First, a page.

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Glenn from Sweden here. I was wondering if some kind soul could help me out here.

My partner bought a cheap chinese knock-off automatic chicken coop door that operates based on sunlight. Link to the actual chicken coop door In the morning the door opens and at the evening the door closes. It does this (from my humble understanding) with a LDR, a 5v dc motor and a small circuit board. The main problem is that the door opens way to early (about 07:00 am) with the risk that predators may snatch the chickens and there is no way to regulate the opening/closing times.

What I would like is the following: I would like the door to open at 10:00am and close at 21:00pm every day of the week using the existing 5v motor. I do have some 28BYJ-48 step motors and A3967 driver boards I bought 10+ years ago, but then I would have to start modify physical things to get it to fit. I rather not do that if it’s possible to use the original parts.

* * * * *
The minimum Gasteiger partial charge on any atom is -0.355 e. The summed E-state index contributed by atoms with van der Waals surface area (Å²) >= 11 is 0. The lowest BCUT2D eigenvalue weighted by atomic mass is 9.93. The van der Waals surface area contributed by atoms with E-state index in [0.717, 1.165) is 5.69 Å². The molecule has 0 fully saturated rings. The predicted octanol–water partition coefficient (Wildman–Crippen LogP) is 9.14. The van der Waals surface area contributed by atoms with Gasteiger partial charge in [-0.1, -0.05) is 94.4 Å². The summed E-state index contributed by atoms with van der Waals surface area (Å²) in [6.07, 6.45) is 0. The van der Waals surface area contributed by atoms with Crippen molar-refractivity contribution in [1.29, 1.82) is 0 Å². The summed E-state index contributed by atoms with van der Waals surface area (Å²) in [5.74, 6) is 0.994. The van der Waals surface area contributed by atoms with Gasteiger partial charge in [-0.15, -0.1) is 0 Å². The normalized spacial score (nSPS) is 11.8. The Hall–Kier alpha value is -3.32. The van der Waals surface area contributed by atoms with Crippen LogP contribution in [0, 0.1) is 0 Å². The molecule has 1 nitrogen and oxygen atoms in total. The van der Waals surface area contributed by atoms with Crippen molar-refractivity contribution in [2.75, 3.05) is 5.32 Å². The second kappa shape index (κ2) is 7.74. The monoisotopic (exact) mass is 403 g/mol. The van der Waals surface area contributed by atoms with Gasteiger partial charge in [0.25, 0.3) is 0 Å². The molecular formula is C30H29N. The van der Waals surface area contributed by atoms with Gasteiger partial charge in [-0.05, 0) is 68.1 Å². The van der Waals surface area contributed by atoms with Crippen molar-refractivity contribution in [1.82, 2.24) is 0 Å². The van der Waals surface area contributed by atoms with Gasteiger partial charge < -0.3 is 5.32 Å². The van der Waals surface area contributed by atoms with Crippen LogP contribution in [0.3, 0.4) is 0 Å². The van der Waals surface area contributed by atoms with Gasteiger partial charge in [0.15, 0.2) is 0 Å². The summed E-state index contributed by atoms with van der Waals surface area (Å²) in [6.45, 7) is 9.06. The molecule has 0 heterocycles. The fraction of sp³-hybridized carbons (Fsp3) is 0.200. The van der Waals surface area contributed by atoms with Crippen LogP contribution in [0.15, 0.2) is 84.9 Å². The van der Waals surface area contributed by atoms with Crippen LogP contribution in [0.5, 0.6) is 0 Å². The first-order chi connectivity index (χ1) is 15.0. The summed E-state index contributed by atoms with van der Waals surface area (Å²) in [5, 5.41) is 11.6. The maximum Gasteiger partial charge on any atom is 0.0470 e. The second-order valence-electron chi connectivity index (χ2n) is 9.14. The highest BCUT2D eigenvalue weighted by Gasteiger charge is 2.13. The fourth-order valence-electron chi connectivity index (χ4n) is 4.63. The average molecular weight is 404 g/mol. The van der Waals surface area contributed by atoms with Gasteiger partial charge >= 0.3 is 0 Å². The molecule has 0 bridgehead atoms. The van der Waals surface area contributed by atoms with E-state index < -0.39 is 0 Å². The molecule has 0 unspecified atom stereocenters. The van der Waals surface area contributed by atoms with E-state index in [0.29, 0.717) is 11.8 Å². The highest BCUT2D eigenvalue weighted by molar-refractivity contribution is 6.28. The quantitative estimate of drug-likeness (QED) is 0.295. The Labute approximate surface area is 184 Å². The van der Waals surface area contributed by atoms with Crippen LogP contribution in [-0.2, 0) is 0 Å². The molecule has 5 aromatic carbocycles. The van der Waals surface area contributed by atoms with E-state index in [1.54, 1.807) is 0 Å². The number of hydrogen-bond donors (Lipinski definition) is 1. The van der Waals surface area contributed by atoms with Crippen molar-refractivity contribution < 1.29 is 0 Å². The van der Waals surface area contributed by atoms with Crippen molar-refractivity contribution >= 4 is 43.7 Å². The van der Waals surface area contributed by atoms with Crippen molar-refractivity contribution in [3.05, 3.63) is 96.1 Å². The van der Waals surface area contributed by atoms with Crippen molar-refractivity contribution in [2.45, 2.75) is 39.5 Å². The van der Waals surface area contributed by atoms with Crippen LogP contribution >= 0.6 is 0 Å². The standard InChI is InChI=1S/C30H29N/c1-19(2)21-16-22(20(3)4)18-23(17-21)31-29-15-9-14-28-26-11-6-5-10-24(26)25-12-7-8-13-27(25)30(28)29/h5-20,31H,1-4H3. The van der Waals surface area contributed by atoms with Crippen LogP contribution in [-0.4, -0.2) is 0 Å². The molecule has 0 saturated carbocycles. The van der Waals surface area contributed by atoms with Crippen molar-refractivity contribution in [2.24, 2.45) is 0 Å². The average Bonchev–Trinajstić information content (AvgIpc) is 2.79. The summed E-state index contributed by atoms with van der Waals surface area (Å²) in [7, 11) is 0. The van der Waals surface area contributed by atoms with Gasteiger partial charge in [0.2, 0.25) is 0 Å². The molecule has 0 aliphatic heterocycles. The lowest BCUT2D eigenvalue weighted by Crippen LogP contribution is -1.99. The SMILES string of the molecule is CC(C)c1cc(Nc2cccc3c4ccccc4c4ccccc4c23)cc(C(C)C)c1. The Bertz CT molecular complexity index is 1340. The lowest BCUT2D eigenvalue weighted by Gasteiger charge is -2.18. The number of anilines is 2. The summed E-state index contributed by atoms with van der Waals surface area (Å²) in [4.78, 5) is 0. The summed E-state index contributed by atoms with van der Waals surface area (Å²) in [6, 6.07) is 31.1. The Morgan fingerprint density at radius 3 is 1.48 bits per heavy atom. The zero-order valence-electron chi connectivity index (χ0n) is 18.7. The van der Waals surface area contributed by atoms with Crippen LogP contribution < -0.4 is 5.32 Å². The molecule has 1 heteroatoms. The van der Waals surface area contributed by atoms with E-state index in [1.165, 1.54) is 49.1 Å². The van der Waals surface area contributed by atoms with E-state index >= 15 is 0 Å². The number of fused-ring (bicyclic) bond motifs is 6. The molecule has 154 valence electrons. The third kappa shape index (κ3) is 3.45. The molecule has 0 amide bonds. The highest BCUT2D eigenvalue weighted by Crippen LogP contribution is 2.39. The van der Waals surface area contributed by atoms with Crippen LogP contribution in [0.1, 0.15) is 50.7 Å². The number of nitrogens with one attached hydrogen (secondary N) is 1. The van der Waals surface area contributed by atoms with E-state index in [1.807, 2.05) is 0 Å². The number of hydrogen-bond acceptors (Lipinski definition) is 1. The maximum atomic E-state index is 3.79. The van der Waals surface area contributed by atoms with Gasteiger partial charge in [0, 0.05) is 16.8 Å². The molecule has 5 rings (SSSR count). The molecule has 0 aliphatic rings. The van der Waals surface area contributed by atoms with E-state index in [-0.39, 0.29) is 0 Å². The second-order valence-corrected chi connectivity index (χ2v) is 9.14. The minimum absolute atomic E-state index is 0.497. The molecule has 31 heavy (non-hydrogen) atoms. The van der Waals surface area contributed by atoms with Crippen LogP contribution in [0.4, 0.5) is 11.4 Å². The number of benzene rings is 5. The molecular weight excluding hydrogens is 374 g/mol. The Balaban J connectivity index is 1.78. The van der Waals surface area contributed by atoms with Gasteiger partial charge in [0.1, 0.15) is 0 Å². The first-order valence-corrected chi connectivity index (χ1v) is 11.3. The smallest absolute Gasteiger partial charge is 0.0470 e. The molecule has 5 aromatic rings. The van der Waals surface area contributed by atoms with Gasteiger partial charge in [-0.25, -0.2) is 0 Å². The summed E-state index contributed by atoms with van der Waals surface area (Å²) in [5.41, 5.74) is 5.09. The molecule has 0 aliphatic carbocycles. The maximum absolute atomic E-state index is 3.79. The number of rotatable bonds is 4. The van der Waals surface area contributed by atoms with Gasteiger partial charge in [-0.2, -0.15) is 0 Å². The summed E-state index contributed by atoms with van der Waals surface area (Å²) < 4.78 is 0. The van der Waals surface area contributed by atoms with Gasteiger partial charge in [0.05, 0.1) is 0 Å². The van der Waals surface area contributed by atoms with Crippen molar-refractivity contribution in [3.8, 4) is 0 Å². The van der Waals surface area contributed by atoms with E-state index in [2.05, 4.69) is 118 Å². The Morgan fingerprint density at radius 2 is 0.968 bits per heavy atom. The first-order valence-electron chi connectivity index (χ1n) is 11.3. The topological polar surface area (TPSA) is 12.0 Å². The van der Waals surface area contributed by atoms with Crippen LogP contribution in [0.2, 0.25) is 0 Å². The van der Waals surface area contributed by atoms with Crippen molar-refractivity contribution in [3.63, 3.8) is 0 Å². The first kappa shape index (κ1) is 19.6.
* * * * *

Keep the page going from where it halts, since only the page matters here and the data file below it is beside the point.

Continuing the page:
Now, coding is way over my head. Some people can draw beautiful things with paints and brushes, others can not. I can get some LED's to flash but I just can’t wrap my head around ”advanced” coding like this project. That is why I, out of desperation, tried to get Bing A.I. to write the code for me. I can compile the code without any errors, but it doesn’t work IRL. The motor does not start at the specified time, and sometimes the motor starts to spin out of the blue but doesn’t stop spinning. I have installed ”Time (1.6.1) by Michael Margolis” in the Arduino Library Manager to get the timer function to work. Is that the problem?